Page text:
Hogaak and Altar of Dementia are still legal, but significantly weakened. I wouldn’t be surprised at all if they maintain a significant presence in a revamped shell, especially Altar. That is not a fair Magic card. For the meantime though, the metagame has space to breathe, and some of the marginally-less-degenerate decks will get their opportunity to annoy the hell out of everyone. I was skeptical at first, but the Neoform deck has been posting results since it hit the block, and in conjunction with the pros getting a little hand-wringy over it, I suspect there’s more to come.

I’ve mentioned before that this was a tricky deck to find opportunity in. At that time, I was considering it still a fringe strategy that was unsafe to throw too much money at. My opinion has shifted since then, to the point that I’m willing to think about Allosaurus Rider itself. This is It, the single key piece in the strategy. This deck does literal nothing without Rider, and it’s important enough that beyond the core play set, Summoner’s Pact is typically present as a four-of in order to provide redundancy. Additional iterations and refinement to the general concept may shift numbers of other components, but it’s tough to imagine how you could play anything resembling the Neoform deck without a set of Riders.

While you’ll find there’s several printings of Allosaurus Rider out there, all are old and of limited distribution. There’s maybe 20 playsets of Rider left on TCG at this point? And that’s probably quite high. Before this morning this was already reasonably poised, and with today’s changes, is looking even better.

Dark Petition (Foil)

Price Today: $6
Possible Price: $15

The other news that I didn’t cover in the intro was the EDH changes: out with Paradox Engine and Iona, Shield of Emeria, and in with Painter’s Servant. Anyone lamenting Engine’s departure was never truly your friend, and you should disassociate with them immediately. Iona is a bit puzzling, but really, not exactly a card that exemplifies EDH’s intended game experience. If you’ve got an issue with it, take it up with Sheldon. Painter’s Servant is the real story, and while I’d love to give you some great picks based on it, that list is short, and was picked clean within ten minutes of the announcement. All the cheap Servants are gone, as are the Grindstones. Beyond that, what’s left? If you know the answer to that, well, you probably just made a few hundred dollars.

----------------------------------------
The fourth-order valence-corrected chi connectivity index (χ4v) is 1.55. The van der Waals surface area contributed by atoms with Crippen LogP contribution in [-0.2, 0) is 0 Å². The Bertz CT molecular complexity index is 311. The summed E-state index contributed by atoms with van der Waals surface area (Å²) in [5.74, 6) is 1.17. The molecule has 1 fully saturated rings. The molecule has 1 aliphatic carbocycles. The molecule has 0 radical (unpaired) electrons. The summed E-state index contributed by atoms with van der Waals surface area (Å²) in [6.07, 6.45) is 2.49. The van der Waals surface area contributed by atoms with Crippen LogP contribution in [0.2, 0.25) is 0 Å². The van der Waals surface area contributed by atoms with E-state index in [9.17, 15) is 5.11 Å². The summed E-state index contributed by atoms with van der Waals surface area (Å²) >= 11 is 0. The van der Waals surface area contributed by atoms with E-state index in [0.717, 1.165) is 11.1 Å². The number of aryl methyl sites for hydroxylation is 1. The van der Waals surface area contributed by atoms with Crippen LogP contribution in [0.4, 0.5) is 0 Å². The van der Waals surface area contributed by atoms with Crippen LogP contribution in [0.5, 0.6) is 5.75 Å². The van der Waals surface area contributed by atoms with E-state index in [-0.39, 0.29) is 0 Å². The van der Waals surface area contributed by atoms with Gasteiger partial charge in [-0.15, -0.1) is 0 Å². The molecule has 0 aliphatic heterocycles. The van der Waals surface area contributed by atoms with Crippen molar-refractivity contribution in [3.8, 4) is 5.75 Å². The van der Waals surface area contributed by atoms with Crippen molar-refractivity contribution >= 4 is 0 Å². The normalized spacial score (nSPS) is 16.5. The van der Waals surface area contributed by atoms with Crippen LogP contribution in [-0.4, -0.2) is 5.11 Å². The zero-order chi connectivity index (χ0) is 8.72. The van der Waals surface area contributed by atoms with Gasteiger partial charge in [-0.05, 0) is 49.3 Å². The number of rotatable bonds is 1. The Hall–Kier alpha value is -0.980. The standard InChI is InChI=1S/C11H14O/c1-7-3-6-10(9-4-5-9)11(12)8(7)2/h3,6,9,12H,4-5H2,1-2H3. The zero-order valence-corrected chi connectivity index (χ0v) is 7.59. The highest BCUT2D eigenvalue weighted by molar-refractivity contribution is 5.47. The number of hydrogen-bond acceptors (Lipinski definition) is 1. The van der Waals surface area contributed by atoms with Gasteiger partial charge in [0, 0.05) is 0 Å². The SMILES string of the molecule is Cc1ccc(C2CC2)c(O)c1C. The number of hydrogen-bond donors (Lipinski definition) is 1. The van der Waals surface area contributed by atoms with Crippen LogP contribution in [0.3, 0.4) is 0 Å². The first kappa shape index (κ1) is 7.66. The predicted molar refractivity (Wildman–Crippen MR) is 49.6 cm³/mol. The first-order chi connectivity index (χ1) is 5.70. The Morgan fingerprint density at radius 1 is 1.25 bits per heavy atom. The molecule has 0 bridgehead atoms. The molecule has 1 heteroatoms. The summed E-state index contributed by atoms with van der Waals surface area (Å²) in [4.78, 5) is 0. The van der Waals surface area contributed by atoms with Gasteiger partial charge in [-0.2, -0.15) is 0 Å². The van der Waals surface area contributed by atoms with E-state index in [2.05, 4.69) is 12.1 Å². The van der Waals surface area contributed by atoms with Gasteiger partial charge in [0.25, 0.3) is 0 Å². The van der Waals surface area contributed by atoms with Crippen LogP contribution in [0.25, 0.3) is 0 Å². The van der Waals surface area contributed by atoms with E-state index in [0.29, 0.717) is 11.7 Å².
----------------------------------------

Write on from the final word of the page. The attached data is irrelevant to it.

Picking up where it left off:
Instead I’m picking through Yawgmoth here, since he’s quite popular at the moment. A lot of his bread and butter cards simply aren’t quite popular enough yet, like Nest of Scarabs, or are surprisingly popular, like Pitiless Plunderer. Dark Petition is hiding out further down the page, and while it’s not exclusively a Yawgmoth card, it’s still great, and the fact that it isn’t a Yawgmoth card proves that it’s just a generally good black card. It’s essentially Demonic Tutor in EDH, where the five mana up front is typically trivial, as is the spell mastery condition. In fact, one could even look at the mana cost as a minor upside, as it gives you the ability to filter colorless or useless colors into black mana. Is Demonic Tutor popular in EDH? Well, Doubling Season, perhaps the face of EDH, is found in 10% of all green decks. Tutor is in 30% of all black decks.

Anyone looking for foil Dark Petitions can only look to Magic Origins for now, meaning supply is aging and limited. There’s maybe 30 vendors, between original and pack foils, with copies below $8 (and there aren’t too many above that either). At an entry of $6 to $7, I’d anticipate a solid 100% return in the next few months, maybe a year.

Aetherflux Reservoir (Foil)

Price Today: $18